Hit list to replace stood-down stars runs thin
ST George Illawarra and Manly will face tremendous challenges to replace Jack de Belin and Dylan Walker if the pair are stood down from playing this week.
The ARL Commission will meet on Thursday where it is poised to rubber stamp a plan to stand down any player facing serious criminal charges.
As part of the move, clubs will be offered salary cap relief to the amount of the player's contract.
But with a little more than two weeks before the NRL season kicks off, the ability of the Dragons and Sea Eagles to find available players of similar on-field standing to de Belin and Walker will be difficult.
Walker is due in court on Tuesday to face assault charges from an alleged domestic incident involving his partner, while de Belin has pleaded not guilty to the aggravated sexual assault of a 19-year-old woman in Wollongong last year.
The likes of Brad Takairangi, Sam Kasiano, Ava Seumanufagai, Sam McKendry, Ethan Lowe, Jason Bukuya, Patrick Kaufusi, Josh Dugan, Kurt Capewell, Chris McQueen and Lloyd Perrett will come into the frame if the pair are stood down. But, with the exception of Dugan, they don't have the same representative pedigree.
That will form part of clubs' response to the NRL's latest initiative, specifically that while salary cap compensation sounds appealing, the availability of playing talent remains a concern.
NRL clubs have been left confused and were on Tuesday night asking five key questions:
- Does the compensation have to be spent the same year as the player was suspended or can it be transferred to another season?
- What happens to the player signed short term if the sidelined player is permitted to return?
- Will clubs have to find additional money from their budget to sign the new player given the player stood down would remain on full pay?
- Will the new player expect a long-term deal given clubs would have already settled their salary cap for the following two to three years?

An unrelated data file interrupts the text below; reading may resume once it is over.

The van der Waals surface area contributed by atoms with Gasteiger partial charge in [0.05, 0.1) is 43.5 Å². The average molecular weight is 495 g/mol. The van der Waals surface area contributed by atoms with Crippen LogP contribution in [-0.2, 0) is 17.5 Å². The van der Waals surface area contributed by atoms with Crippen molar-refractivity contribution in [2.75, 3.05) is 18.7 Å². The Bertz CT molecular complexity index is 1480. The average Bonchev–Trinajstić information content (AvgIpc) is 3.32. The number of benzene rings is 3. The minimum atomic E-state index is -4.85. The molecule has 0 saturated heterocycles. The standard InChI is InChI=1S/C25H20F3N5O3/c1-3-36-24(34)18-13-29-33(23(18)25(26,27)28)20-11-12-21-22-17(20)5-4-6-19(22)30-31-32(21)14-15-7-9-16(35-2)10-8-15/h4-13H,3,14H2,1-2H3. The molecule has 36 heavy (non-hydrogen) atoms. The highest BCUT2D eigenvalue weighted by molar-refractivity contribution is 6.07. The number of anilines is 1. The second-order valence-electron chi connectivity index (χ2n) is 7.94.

- What quality players - at least the equal of de Belin and Walker - would be available just three weeks before the start of the season?
One senior club official described the situation as a "minefield."
Clubs want to know whether they would be told to spend the money immediately or have permission to stockpile it for a big name the following year.
"We would want to know whether we can spend it the following season if we can't utilise it this season," said one NRL club official. "You don't want to just go out and there and say: "There's a player, let's give him 'x amount' because we have the money.
"Certainly from our club's perspective, we want to hold it and wait for the right person to come along. There can't be a time limit on the money. If they did put a limit on it, it would be like giving us a ticket we can't use."
Most clubs have started working on - if not finalised - their salary caps for 2020 and 2021.
Another official said: "What about a player who agrees to come but then wants to sign for another year or two? Who knows by then though whether the player stood down may be available to return and the salary cap for the following year would more than likely be finalised."
Clubs were also concerned they would have to pay the stood down player along with outlaying anther chunk of money on the new player - stretching financial resources.
"You'd have to find some big money to pay the new recruit outside of your budget. The club wouldn't have budgeted on another $200,000, $300,000 or $400,000 outside the cap," said the official.
The Dragons privately feel de Belin needs training, footy and his teammates for his mental wellbeing to cope with the pressure of the charges. Speculation continues in rugby league that de Belin's legal team has compelling evidence supporting their client.